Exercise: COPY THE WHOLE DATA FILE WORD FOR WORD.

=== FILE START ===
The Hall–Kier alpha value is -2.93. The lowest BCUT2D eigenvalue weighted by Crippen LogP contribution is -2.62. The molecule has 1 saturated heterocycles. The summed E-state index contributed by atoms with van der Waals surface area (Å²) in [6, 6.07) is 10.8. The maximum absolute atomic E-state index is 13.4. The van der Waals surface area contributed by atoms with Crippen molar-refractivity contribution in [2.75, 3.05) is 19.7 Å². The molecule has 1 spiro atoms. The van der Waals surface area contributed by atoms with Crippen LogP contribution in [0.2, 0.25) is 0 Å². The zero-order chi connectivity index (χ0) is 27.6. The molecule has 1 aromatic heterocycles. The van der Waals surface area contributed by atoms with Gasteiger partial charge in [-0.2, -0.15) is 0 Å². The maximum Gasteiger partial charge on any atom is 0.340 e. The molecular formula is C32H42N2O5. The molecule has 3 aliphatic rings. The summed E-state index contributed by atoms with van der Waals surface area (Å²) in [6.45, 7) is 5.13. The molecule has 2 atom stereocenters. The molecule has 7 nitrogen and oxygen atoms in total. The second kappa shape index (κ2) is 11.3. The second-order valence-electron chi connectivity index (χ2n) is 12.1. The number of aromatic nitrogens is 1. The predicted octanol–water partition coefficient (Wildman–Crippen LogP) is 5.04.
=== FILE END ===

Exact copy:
The Hall–Kier alpha value is -2.93. The lowest BCUT2D eigenvalue weighted by Crippen LogP contribution is -2.62. The molecule has 1 saturated heterocycles. The summed E-state index contributed by atoms with van der Waals surface area (Å²) in [6, 6.07) is 10.8. The maximum absolute atomic E-state index is 13.4. The van der Waals surface area contributed by atoms with Crippen molar-refractivity contribution in [2.75, 3.05) is 19.7 Å². The molecule has 1 spiro atoms. The van der Waals surface area contributed by atoms with Crippen LogP contribution in [0.2, 0.25) is 0 Å². The zero-order chi connectivity index (χ0) is 27.6. The molecule has 1 aromatic heterocycles. The van der Waals surface area contributed by atoms with Gasteiger partial charge in [-0.2, -0.15) is 0 Å². The maximum Gasteiger partial charge on any atom is 0.340 e. The molecular formula is C32H42N2O5. The molecule has 3 aliphatic rings. The summed E-state index contributed by atoms with van der Waals surface area (Å²) in [6.45, 7) is 5.13. The molecule has 2 atom stereocenters. The molecule has 7 nitrogen and oxygen atoms in total. The second kappa shape index (κ2) is 11.3. The second-order valence-electron chi connectivity index (χ2n) is 12.1. The number of aromatic nitrogens is 1. The predicted octanol–water partition coefficient (Wildman–Crippen LogP) is 5.04.